Roads that Don’t Have to be Plowed

On September 9, 1969, President Nixon’s transportation secretary ordered work on the Three Sisters Bridge to begin…

As construction began, near Foxhall and Canal Roads, just west of Georgetown, demonstrators lay down in front of bulldozers and tied themselves to trees that were slated to be chopped down. Opponents paddled a canoe out to the Three Sisters — the three boulders siting in mid-river — and hung a banner on the rocks that read: “Stop the Bridge.”

Arrests took place daily. But work was halted by a temporary restraining order issued that October. In August 1970, the chief judge of the U.S. District Court ordered work on the bridge halted.

His opinion said that proper planning procedures had not been followed and local voices had not been adequately heard. (Washington Post)

Not long ago, I promised to detail the Washington highways that might have been, but thankfully are not.

Our city was spared these depredations, thanks largely to ‘Washingtonian of the Year,’ 1972: Peter Craig.

Here is a brief outline of the city-choking asphalt that would have been laid:

A. I-66 would have crossed into Washington over the Three Sisters Bridge. Then it would have split into two freeways:

1. The Potomac Freeway would have channeled traffic from the Three Sisters Bridge along the Georgetown waterfront and onto a newly tunneled K Street. (It would have been eight lanes wide, double the size of the existing Whitehurst Freeway.) The K Street Freeway would have tunneled from Foggy Bottom to Seventh Street NW. (The approach lanes and exit ramps that now sit near the Kennedy Center would have been the western terminus of this freeway.)

2. The Palisades Parkway, four lanes wide, would have gone northwest from the Three Sisters Bridge to the Capital Beltway in Cabin John, along the Maryland side of the Potomac.

B. What is now the Metro Red Line from Union Station to Silver Spring would have been the ten-lane North Central Freeway. It would have met the Beltway just west of Georgia Avenue.

C. The Northeast Freeway would have allowed I-95 to continue through Prince George’s County and into the District, where it would have joined the North Central near what is now the Fort Totten Metro station. Ten lanes would have gone through Langley Park and Takoma Park.

D. The Industrial Freeway, would have run in six lanes from I-395 just north of the Capitol to Kenilworth Avenue in Maryland, along the New York Avenue corridor.

Glover Archbold Park
E. Most Appalling: There were to have been an “inner Beltway!” The South Leg of this ‘Inner Loop’ would have tunneled under the Mall, beginning beneath the Lincoln Memorial, running below the Tidal Basin and emerging between the 14th Street Bridge and the Jefferson Memorial (in one early rendering, it would have been trenched through the Mall, not tunneled).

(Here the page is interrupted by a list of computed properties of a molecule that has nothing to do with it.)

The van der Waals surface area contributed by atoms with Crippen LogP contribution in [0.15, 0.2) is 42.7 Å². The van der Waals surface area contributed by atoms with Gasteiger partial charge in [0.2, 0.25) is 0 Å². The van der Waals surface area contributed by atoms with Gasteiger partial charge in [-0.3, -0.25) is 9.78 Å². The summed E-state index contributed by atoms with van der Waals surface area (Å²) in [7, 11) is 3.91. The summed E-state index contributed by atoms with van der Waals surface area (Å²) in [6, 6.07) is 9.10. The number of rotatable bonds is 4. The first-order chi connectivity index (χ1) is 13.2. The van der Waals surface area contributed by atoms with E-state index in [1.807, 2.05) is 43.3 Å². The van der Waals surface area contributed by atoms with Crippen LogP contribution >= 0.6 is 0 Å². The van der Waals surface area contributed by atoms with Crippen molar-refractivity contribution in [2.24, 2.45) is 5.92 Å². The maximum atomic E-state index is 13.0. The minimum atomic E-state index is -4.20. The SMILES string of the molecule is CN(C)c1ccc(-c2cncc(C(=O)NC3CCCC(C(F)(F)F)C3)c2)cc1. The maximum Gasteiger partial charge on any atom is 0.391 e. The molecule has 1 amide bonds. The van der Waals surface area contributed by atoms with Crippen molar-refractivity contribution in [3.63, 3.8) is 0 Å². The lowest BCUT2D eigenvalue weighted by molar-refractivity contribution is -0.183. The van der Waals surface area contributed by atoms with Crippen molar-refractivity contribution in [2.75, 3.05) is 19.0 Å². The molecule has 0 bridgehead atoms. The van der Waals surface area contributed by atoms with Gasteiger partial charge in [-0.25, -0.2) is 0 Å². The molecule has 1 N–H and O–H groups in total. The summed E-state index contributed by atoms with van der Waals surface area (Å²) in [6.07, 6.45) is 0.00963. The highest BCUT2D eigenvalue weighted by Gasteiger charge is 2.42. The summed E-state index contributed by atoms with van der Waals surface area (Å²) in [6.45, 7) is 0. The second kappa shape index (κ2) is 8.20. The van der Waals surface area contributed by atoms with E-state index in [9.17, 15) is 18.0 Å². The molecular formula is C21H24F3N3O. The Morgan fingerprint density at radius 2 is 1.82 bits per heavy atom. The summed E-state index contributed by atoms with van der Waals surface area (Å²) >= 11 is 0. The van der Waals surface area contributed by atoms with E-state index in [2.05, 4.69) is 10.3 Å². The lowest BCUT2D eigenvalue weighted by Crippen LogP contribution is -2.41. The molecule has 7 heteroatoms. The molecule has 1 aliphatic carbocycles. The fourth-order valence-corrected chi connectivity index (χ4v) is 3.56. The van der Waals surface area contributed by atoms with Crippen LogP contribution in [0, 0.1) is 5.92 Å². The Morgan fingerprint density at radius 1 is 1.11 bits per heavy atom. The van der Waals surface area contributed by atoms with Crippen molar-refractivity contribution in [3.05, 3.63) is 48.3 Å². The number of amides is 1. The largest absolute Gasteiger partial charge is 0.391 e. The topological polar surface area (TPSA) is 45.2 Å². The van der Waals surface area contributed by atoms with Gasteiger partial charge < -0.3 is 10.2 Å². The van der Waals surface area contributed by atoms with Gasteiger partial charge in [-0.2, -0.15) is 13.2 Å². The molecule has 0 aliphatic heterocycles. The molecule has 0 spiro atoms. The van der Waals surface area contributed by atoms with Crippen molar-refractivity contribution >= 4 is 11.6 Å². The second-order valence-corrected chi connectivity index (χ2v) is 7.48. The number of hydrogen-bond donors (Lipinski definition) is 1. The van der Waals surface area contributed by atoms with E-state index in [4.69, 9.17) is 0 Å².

Dear readers, I know that some of you are in far-flung places. It might be hard for you to visualize clearly the horror of what could have happened to the most splendid city on earth.

Suffice it to say that there ought to be a statue of Peter Craig in at least one of the beautiful, well-treed parks which he saved from the bulldozers.

Wake Up Call

Expergiscere, homo! It’s time for Christmas!

…Did Chris Wright score a game-high, career-high 34 points yesterday afternoon? Yes, he did!

Rich Chvotkin had the line of the day: “Whatever your were going to give Chris Wright for Christmas, double it.”

…Pope Benedict’s encyclical on hope is really a meditation on the following dialogue, which occurs before every Baptism:

PRIEST: What do you ask of God’s Church?

CANDIDATE/PARENT: Faith.

PRIEST: What does faith offer you?

CANDIDATE/PARENT: Eternal life.

The Pope explains:

The human being needs unconditional love. He needs certainty…Man’s great true hope, which holds firm in spite of all disappointments, can only be God–God who has loved us and who continues to love us “to the end,” (John 13:1) until all “is accomplished” (John 19:30).

…Washington is unlike other American cities. One of the ways it is different is this:

Back in the 1960’s, the big thing was to build super-highways THROUGH cities. The plan was to build big highways through Washington, just like there are big highways through Baltimore, Philadelphia, New York, Boston, etc.

But people rebelled. One of them was Peter Craig, who died last month. There was a nice editorial about him yesterday.

Because of the resistance of local Washingtonians, we DO NOT have the big highways running through town that we were slated to have. This is an ENORMOUS blessing.

I am not familiar with all the projects which the editorial mentions. Nothing interests me more than things like this, so I am going to have to do some heavy-duty research to get a firm grip on all the details of what was to have been built, but thankfully was not.

If the Lord allows me the leisure and resources, you will read a nice, long description of it all here someday.

I acknowledge that this will be interesting only to Washington-geography nerds like myself, but I make no apologies. We will see what I can come up with.

In the meantime, merry Christmas, dear readers!